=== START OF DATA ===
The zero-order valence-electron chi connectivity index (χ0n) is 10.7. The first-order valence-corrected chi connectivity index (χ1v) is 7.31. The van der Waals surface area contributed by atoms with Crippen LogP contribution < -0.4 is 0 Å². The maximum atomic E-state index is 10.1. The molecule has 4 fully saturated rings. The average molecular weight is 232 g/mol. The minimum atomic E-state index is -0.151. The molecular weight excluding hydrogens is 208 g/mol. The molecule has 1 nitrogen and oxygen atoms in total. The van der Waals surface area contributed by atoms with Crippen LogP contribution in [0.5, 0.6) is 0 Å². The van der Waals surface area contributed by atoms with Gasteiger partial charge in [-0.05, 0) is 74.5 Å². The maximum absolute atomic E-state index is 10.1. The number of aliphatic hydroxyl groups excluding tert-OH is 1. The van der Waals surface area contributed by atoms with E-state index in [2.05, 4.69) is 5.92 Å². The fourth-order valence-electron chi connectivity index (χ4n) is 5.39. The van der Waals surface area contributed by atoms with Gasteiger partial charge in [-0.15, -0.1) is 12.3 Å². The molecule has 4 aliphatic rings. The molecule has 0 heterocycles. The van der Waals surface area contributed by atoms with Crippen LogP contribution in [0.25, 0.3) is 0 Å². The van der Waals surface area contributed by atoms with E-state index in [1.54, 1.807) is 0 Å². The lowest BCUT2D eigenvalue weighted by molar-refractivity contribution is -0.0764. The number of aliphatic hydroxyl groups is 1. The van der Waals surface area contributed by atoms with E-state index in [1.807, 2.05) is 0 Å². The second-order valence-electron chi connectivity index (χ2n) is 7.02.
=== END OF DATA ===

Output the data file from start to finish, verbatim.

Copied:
The zero-order valence-electron chi connectivity index (χ0n) is 10.7. The first-order valence-corrected chi connectivity index (χ1v) is 7.31. The van der Waals surface area contributed by atoms with Crippen LogP contribution < -0.4 is 0 Å². The maximum atomic E-state index is 10.1. The molecule has 4 fully saturated rings. The average molecular weight is 232 g/mol. The minimum atomic E-state index is -0.151. The molecular weight excluding hydrogens is 208 g/mol. The molecule has 1 nitrogen and oxygen atoms in total. The van der Waals surface area contributed by atoms with Crippen LogP contribution in [0.5, 0.6) is 0 Å². The van der Waals surface area contributed by atoms with Gasteiger partial charge in [-0.05, 0) is 74.5 Å². The maximum absolute atomic E-state index is 10.1. The number of aliphatic hydroxyl groups excluding tert-OH is 1. The van der Waals surface area contributed by atoms with E-state index in [2.05, 4.69) is 5.92 Å². The fourth-order valence-electron chi connectivity index (χ4n) is 5.39. The van der Waals surface area contributed by atoms with Gasteiger partial charge in [-0.15, -0.1) is 12.3 Å². The molecule has 4 aliphatic rings. The molecule has 0 heterocycles. The van der Waals surface area contributed by atoms with Crippen LogP contribution in [0.25, 0.3) is 0 Å². The van der Waals surface area contributed by atoms with E-state index in [1.54, 1.807) is 0 Å². The lowest BCUT2D eigenvalue weighted by molar-refractivity contribution is -0.0764. The number of aliphatic hydroxyl groups is 1. The van der Waals surface area contributed by atoms with E-state index in [1.807, 2.05) is 0 Å². The second-order valence-electron chi connectivity index (χ2n) is 7.02.